How to create a High Performance Team from the start
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How to start up your team to become a High Performing Team?
If you do it by the book you will most likely focus on the members of the team and on the tasks they have to perform.
There’s nothing wrong with that unless… you leave it at that.
What else is needed then? You have to bring the team to life!
Talking about team composition, team goals, task distributions, communication channels, etcetera is certainly necessary. Team members have to know about that. But… it does not bring the team to life.
What brings a team to life?
Living the project at hand brings the team to life!
Why is that so?
Well… most of the tasks which the team members have to perform are routine tasks. They have done these things before. This is self-evident because it rarely happens that we bring people together to perform tasks which they are not familiar with. We want experienced people, don’t we?
The problem is that when you bring people together to start a team their compasses are aimed in one direction: “what am I supposed to do?”. The problem is hidden in one letter of this sentence: “I”. Now, irrespective of how many “I’s” you bring together, they will not automatically form a “WE”.
And that is what they are not experienced in. Transforming a number of “I’s” into one “WE”. At least not with this particular group of people in the context of this particular project.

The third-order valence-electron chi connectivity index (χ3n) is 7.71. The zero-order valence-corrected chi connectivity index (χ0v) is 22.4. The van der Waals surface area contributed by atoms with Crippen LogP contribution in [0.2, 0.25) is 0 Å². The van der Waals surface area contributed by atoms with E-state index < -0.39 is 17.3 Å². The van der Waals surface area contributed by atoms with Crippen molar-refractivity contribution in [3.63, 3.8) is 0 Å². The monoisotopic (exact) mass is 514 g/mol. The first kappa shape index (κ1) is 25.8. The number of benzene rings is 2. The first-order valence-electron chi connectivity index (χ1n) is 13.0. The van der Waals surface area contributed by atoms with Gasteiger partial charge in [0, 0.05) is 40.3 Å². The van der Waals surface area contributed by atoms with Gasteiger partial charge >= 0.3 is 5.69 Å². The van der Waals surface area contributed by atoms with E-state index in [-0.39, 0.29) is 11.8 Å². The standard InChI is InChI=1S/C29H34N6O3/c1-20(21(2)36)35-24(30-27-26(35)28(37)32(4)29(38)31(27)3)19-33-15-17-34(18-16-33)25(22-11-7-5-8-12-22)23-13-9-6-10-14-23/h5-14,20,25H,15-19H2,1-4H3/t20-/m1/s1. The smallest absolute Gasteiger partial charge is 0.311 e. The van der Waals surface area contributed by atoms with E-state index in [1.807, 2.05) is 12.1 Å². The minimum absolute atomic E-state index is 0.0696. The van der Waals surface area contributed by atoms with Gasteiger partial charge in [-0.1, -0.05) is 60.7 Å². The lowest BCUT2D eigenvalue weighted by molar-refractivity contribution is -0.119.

Over the years we have done a particular experiment with all kinds of groups to find out what happens when the team is brought to life and what happens when the group just discusses the goal, the tasks, etcetera.
This is what we discovered about the differences between a High Performing Team and a Low Performing Team at the start:
|Characteristics of a High Performing Team||Characteristics of a Low Performing Team|
|Rapid interaction among team members|
Informal, unstructured discussion
Involvement of all members
Trying to find a common level of ambition
Creative thinking dominates
|Slow interaction among team members|
More formal discussion. Structured by a chairperson.
No involvement of some team members
Emphasizing different views on what to accomplish
Pragmatic thinking dominates
What makes these difference emerge?
The team leader!
How? The difference is simple but crucial. In the case of High Performing Teams the team leader asks the group –which is not yet a team- to live through the project as a team. In the case of Low Performing Teams the team leader asks the group to develop a plan for the project.
How do you get your team to live through the project as a team?
The general answer is: Identify the 2-3 crucial problems for the team in this project. Challenges which only the team-as-a-team can handle successfully. And ask the team to solve one or two of these problems. Here-and-now.
For example, one of these crucial team problems might be that it concerns a virtual team with team members working at different locations. What might we do in such a case is: Ask the team members to sit in a circle, back to back (so they can’t see each other). Throw in a relevant project issue like “how are we going to keep track of progress?”. And ask the team to solve the issue within 15 minutes or so.
Fifteen minutes is enough, because what you really want is the team to live through the project as a team.
They will become aware of a “WE”, whatever the solution they come with.